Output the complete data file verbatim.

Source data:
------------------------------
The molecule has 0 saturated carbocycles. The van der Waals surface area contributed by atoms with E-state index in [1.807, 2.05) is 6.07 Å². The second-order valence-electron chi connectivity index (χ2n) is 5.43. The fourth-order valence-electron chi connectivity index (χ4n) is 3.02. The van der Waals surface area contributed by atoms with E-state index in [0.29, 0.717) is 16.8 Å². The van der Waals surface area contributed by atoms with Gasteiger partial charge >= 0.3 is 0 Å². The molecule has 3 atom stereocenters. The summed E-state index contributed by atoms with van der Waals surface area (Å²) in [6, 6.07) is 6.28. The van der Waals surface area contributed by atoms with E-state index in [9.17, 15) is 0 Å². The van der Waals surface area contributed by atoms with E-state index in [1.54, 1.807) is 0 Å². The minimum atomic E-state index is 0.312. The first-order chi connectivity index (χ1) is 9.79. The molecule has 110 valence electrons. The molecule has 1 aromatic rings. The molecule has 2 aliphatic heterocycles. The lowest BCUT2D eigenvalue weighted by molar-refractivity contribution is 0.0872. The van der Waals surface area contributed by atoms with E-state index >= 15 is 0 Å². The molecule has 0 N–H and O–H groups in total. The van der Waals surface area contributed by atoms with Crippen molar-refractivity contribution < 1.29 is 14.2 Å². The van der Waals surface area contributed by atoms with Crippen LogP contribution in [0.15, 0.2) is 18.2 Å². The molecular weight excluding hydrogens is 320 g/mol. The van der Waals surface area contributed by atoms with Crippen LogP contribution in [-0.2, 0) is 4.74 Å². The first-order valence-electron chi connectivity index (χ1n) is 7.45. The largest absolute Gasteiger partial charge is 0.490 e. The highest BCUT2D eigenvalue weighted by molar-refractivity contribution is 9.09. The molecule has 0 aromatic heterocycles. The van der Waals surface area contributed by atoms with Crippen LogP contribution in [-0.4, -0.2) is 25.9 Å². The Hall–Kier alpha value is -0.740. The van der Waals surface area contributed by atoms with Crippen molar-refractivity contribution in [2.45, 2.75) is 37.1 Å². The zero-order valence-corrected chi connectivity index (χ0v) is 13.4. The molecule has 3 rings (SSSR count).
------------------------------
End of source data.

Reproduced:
The molecule has 0 saturated carbocycles. The van der Waals surface area contributed by atoms with E-state index in [1.807, 2.05) is 6.07 Å². The second-order valence-electron chi connectivity index (χ2n) is 5.43. The fourth-order valence-electron chi connectivity index (χ4n) is 3.02. The van der Waals surface area contributed by atoms with E-state index in [0.29, 0.717) is 16.8 Å². The van der Waals surface area contributed by atoms with Gasteiger partial charge >= 0.3 is 0 Å². The molecule has 3 atom stereocenters. The summed E-state index contributed by atoms with van der Waals surface area (Å²) in [6, 6.07) is 6.28. The van der Waals surface area contributed by atoms with E-state index in [9.17, 15) is 0 Å². The van der Waals surface area contributed by atoms with E-state index in [1.54, 1.807) is 0 Å². The minimum atomic E-state index is 0.312. The first-order chi connectivity index (χ1) is 9.79. The molecule has 110 valence electrons. The molecule has 1 aromatic rings. The molecule has 2 aliphatic heterocycles. The lowest BCUT2D eigenvalue weighted by molar-refractivity contribution is 0.0872. The van der Waals surface area contributed by atoms with E-state index >= 15 is 0 Å². The molecule has 0 N–H and O–H groups in total. The van der Waals surface area contributed by atoms with Crippen molar-refractivity contribution < 1.29 is 14.2 Å². The van der Waals surface area contributed by atoms with Crippen LogP contribution in [0.15, 0.2) is 18.2 Å². The molecular weight excluding hydrogens is 320 g/mol. The van der Waals surface area contributed by atoms with Crippen LogP contribution in [-0.2, 0) is 4.74 Å². The first-order valence-electron chi connectivity index (χ1n) is 7.45. The largest absolute Gasteiger partial charge is 0.490 e. The highest BCUT2D eigenvalue weighted by molar-refractivity contribution is 9.09. The molecule has 0 aromatic heterocycles. The van der Waals surface area contributed by atoms with Crippen LogP contribution in [-0.4, -0.2) is 25.9 Å². The Hall–Kier alpha value is -0.740. The van der Waals surface area contributed by atoms with Crippen molar-refractivity contribution in [2.45, 2.75) is 37.1 Å². The zero-order valence-corrected chi connectivity index (χ0v) is 13.4. The molecule has 3 rings (SSSR count).